Being Russian I would expect them to be fairly "robust" (IE short of gale force)  :)
« Last Edit: 11/05/2015 08:28 AM by john smith 19 »
"Solids are a branch of fireworks, not rocketry. :-) :-) ", Henry Spencer 1/28/11  Averse to bold? You must be in marketing."It's all in the sequencing" K. Mattingly.  STS-Keeping most of the stakeholders happy most of the time.

Offline Alpha_Centauri

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Re: The Reaction Engines Skylon Master Thread (5)
« Reply #785 on: 11/05/2015 12:13 PM »
Well Buran means Snowstorm. Perhaps that was literal, as in "can land in a snowstorm"...

Offline john smith 19

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Re: The Reaction Engines Skylon Master Thread (5)
« Reply #786 on: 11/05/2015 04:58 PM »
Just a thought.

The last IAC update suggests they are pretty much going for SABRE 4 and I'm fairly sure some of the trajectory analysis in terms of global range has not been mentioned before, although wheather it has been recently done or unknown for years inside the company is another matter.

Time to revise the Skylon User Manual perhaps?

"Solids are a branch of fireworks, not rocketry. :-) :-) ", Henry Spencer 1/28/11  Averse to bold? You must be in marketing."It's all in the sequencing" K. Mattingly.  STS-Keeping most of the stakeholders happy most of the time.

Offline Citizen Wolf

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Re: The Reaction Engines Skylon Master Thread (5)
« Reply #787 on: 11/05/2015 05:03 PM »
Anyone know of any upcoming talks from REL? Maybe we might get some more concrete information on SABRE 4 and the engine development plan in general for construction of the ground model etc. Has BAE's involvement changed the road-map ahead in any way?
The only thing I can be sure of is that I can't be sure of anything.

Offline lkm

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Re: The Reaction Engines Skylon Master Thread (5)
« Reply #788 on: 11/05/2015 05:20 PM »
Anyone know of any upcoming talks from REL? Maybe we might get some more concrete information on SABRE 4 and the engine development plan in general for construction of the ground model etc. Has BAE's involvement changed the road-map ahead in any way?

Well there's one on the 11th. I posted about it a while ago

http://aerosociety.com/Events/Event-List/2172/The-Skylon-Spaceplane-and-Sabre-Engine-Progress-to-Date-and-Future-Prospects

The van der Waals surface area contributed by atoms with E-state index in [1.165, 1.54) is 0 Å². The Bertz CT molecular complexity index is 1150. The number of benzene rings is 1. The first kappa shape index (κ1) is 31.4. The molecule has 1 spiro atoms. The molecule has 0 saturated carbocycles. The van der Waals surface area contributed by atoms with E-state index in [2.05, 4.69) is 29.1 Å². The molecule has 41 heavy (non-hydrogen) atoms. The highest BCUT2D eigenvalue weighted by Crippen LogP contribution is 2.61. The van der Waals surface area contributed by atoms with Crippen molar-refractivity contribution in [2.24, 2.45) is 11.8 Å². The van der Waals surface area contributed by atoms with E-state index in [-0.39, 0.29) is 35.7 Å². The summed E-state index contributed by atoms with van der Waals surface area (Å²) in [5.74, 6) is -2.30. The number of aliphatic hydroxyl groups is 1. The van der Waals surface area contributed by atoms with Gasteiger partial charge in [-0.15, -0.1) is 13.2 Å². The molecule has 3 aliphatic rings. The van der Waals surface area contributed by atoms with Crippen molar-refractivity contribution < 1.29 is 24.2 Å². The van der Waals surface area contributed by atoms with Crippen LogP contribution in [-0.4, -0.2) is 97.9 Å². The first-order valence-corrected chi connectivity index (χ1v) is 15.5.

, theres also one  on March 8th.

http://www.jbollerhead.webspace.virginmedia.com/programme.html
« Last Edit: 11/05/2015 05:21 PM by lkm »

Offline john smith 19

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Re: The Reaction Engines Skylon Master Thread (5)
« Reply #789 on: 11/05/2015 08:34 PM »

Well there's one on the 11th. I posted about it a while ago

http://aerosociety.com/Events/Event-List/2172/The-Skylon-Spaceplane-and-Sabre-Engine-Progress-to-Date-and-Future-Prospects
This lecture will be given by one of the control systems engineers of REL. This specialty would be particularly relevant to either the control system of SABRE and the wider control system problem of Skylon.
"Solids are a branch of fireworks, not rocketry. :-) :-) ", Henry Spencer 1/28/11  Averse to bold? You must be in marketing."It's all in the sequencing" K. Mattingly.  STS-Keeping most of the stakeholders happy most of the time.

Offline simonbp

Re: The Reaction Engines Skylon Master Thread (5)
« Reply #790 on: 11/06/2015 03:21 AM »
So, I was watching this interview on CNN and the image below popped up. What is this?

http://www.cnn.com/videos/business/2015/11/04/bae-systems-reaction-engines-mark-thomas-intv-qmb.cnn

Offline banjo

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Re: The Reaction Engines Skylon Master Thread (5)
« Reply #791 on: 11/06/2015 04:30 AM »
i think it is an alternative rendering of skylon produced by university of Strathclyde engineering students.  why cnn are showing it, i dont know.

Offline adrianwyard

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Re: The Reaction Engines Skylon Master Thread (5)
« Reply #792 on: 11/06/2015 07:15 AM »

Offline john smith 19

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Re: The Reaction Engines Skylon Master Thread (5)
« Reply #793 on: 11/06/2015 07:31 AM »
So, I was watching this interview on CNN and the image below popped up. What is this?

http://www.cnn.com/videos/business/2015/11/04/bae-systems-reaction-engines-mark-thomas-intv-qmb.cnn
Interesting but a bit disturbing.

On the upside. This is a studio interview with the CEO on CNN, which is quite a step up in some ways from REL's media involvement in the past.

On the downside the emphasis on a passenger transport. The REL concept for the LAPCAT II programme is very different to Skylon.

The question is can REL turn this increase exposure into either increased funding or move them forward in forming the Skylon consortium?
« Last Edit: 11/06/2015 07:48 AM by john smith 19 »